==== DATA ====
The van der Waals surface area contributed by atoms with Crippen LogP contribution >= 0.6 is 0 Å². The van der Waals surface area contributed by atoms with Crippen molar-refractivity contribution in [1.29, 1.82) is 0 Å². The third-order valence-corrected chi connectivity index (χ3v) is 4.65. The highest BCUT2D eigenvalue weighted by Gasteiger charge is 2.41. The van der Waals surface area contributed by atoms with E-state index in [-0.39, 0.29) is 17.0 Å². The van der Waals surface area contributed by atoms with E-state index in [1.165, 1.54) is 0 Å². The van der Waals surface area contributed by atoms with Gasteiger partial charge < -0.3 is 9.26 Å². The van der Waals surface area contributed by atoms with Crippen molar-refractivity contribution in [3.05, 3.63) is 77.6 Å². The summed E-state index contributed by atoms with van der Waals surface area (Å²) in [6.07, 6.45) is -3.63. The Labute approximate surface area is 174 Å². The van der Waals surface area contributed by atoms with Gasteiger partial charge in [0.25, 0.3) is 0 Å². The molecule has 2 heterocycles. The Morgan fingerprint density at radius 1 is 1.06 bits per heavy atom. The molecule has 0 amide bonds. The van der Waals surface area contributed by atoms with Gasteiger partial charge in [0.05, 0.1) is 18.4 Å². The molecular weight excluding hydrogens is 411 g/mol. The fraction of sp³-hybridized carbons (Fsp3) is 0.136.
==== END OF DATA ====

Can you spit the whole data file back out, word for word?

The van der Waals surface area contributed by atoms with Crippen LogP contribution >= 0.6 is 0 Å². The van der Waals surface area contributed by atoms with Crippen molar-refractivity contribution in [1.29, 1.82) is 0 Å². The third-order valence-corrected chi connectivity index (χ3v) is 4.65. The highest BCUT2D eigenvalue weighted by Gasteiger charge is 2.41. The van der Waals surface area contributed by atoms with E-state index in [-0.39, 0.29) is 17.0 Å². The van der Waals surface area contributed by atoms with E-state index in [1.165, 1.54) is 0 Å². The van der Waals surface area contributed by atoms with Gasteiger partial charge < -0.3 is 9.26 Å². The van der Waals surface area contributed by atoms with Crippen molar-refractivity contribution in [3.05, 3.63) is 77.6 Å². The summed E-state index contributed by atoms with van der Waals surface area (Å²) in [6.07, 6.45) is -3.63. The Labute approximate surface area is 174 Å². The van der Waals surface area contributed by atoms with Gasteiger partial charge in [0.25, 0.3) is 0 Å². The molecule has 2 heterocycles. The Morgan fingerprint density at radius 1 is 1.06 bits per heavy atom. The molecule has 0 amide bonds. The van der Waals surface area contributed by atoms with Gasteiger partial charge in [0.05, 0.1) is 18.4 Å². The molecular weight excluding hydrogens is 411 g/mol. The fraction of sp³-hybridized carbons (Fsp3) is 0.136.